• Jacob West

Feeling for Now, Thinking for Later

Updated: Apr 2


We live in a very high stakes world where wasting anything is rarely practical. Capital, time, love, or anything else that we value requires us to plan ahead so that we can use it efficiently as our life unfolds.


Our current economy makes us work for and save our capital to survive. And this currency pays for everything, so we treat it with care. So yeah, you might wanna go downtown and buy shots for the whole bar, but you typically don’t. It’s not logical for your future happiness to spend like this because unless you are Bill Gates, you will not enjoy how your bank account looks the next day.


Other examples include time and love. Same as capital, these are things we must value and treat with care as well. In some cases, one can be in a great relationship with a significant other, yet have to end it. It has to end because although it may be good at the moment, it won’t be in the future.


Trying to benefit our future selves is simply something we must consider to live a long, happy life. The problem is we do not live in the future, we live in the present. I don’t know about you, but the “now me” hardly even aligns with the future me. Yes, I probably should not spend the rest of the night watching Netflix, but if the mood strikes, now me might do it anyways.


We are creatures of the moment. In short, it is because for thousands of years, the present is really all that mattered. It was not until recently that our biggest fears went from a bear eating us to not having an updated resume. Being in the moment and feeling in the moment makes sense, but it can also make life incredibly difficult. It is a lot harder being a motivated blog writer when my stomach keeps reminding me that I haven’t eaten all day.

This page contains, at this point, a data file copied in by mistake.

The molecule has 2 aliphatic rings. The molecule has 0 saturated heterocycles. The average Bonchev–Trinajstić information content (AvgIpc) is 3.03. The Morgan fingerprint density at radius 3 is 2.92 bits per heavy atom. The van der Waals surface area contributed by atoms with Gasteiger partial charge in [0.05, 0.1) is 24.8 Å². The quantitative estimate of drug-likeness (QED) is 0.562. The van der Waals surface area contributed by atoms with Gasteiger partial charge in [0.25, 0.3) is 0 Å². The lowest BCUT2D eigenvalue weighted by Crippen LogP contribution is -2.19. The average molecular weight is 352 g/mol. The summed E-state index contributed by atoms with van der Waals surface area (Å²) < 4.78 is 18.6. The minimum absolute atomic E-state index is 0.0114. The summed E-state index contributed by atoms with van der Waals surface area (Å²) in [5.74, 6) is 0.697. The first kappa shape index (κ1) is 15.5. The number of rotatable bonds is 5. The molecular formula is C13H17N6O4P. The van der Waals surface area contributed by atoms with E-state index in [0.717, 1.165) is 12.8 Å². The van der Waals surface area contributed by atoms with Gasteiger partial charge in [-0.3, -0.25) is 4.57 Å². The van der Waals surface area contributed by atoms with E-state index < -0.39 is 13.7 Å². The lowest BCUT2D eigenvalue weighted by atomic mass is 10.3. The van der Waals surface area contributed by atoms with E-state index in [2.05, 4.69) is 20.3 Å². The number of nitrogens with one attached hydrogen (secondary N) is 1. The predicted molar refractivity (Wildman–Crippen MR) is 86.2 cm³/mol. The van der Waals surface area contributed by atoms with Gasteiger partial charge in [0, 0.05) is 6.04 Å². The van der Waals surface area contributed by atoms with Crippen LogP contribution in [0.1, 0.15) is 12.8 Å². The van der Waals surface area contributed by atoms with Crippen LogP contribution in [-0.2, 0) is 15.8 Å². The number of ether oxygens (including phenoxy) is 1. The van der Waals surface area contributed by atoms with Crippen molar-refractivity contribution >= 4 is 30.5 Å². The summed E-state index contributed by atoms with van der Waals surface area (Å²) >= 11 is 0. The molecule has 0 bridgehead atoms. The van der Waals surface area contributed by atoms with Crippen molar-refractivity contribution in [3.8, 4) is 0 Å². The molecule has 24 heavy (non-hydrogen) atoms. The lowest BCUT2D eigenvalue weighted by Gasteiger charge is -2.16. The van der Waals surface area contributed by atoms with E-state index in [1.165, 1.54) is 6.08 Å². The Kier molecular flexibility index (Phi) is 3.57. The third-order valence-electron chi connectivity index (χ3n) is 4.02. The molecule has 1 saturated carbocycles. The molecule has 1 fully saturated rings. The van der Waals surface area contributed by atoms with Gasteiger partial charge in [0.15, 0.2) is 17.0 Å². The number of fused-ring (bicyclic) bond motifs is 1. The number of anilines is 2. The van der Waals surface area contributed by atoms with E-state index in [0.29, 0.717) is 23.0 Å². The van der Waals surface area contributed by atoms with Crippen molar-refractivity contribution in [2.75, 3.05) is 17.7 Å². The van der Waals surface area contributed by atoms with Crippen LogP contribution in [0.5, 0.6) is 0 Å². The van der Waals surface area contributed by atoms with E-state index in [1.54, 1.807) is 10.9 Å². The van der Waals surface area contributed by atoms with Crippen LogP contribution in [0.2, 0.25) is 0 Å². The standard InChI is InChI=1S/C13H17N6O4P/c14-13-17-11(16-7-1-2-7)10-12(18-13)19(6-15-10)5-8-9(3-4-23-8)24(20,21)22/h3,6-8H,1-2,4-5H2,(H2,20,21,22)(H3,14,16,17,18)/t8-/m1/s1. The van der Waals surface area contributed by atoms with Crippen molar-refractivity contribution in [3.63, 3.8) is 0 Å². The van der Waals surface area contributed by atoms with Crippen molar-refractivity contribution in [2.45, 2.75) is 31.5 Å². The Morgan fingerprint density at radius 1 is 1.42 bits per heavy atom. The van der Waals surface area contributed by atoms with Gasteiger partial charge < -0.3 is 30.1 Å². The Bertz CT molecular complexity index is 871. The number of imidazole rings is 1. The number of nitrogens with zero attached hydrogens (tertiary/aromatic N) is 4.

My confusion on this topic branches from the idea of where this “logical” side is even derived from. I use quotes because if we do live in the moment, then why are our future actions the ones we care about? And what is to say that these “logical” actions are even going to help our future selves?


I believe the answer is that life is a gamble. We take actions for our future self because, theoretically, our impending self will eventually become our present self. We do not know for sure, but that is where the statistics and logic come in. I can die at any moment in my life, but statistically speaking it won’t. So, if I won’t die soon, then I should probably plan for my future self. The best way to do so is by evaluating the important parts of my life now and taking the necessary steps to increase my chances of achieving them in the future.


There is no guarantee any of these plans will work, but what is guaranteed in life? This lack of guarantee is why I believe both our present self and future self matter. A balance, in my opinion, will ensure the happiest, most fulfilling life.


I encourage you to balance your life. You should strive to make your present self happy, but also understand that sometimes your present self needs to suck it up so that your future self can hopefully be happy as well. You probably shouldn’t shop online until your credit card breaks, but maybe if that is really what you want to do then put a limit on your card, and find the best bang for your buck after a long day of work.


I believe we should shoot to optimize how happy we are. Sometimes that may involve going out with friends or it may involve working a late-night shift. We live in the present, and I’m okay with that. We need to learn how to balance our now selves so that our future selves will be happy as well.

Image credit: shutterstock.com

#MentalHealth #Present #Future #LiveintheMoment #Happiness #Thinking #Feeling #Balance #Self

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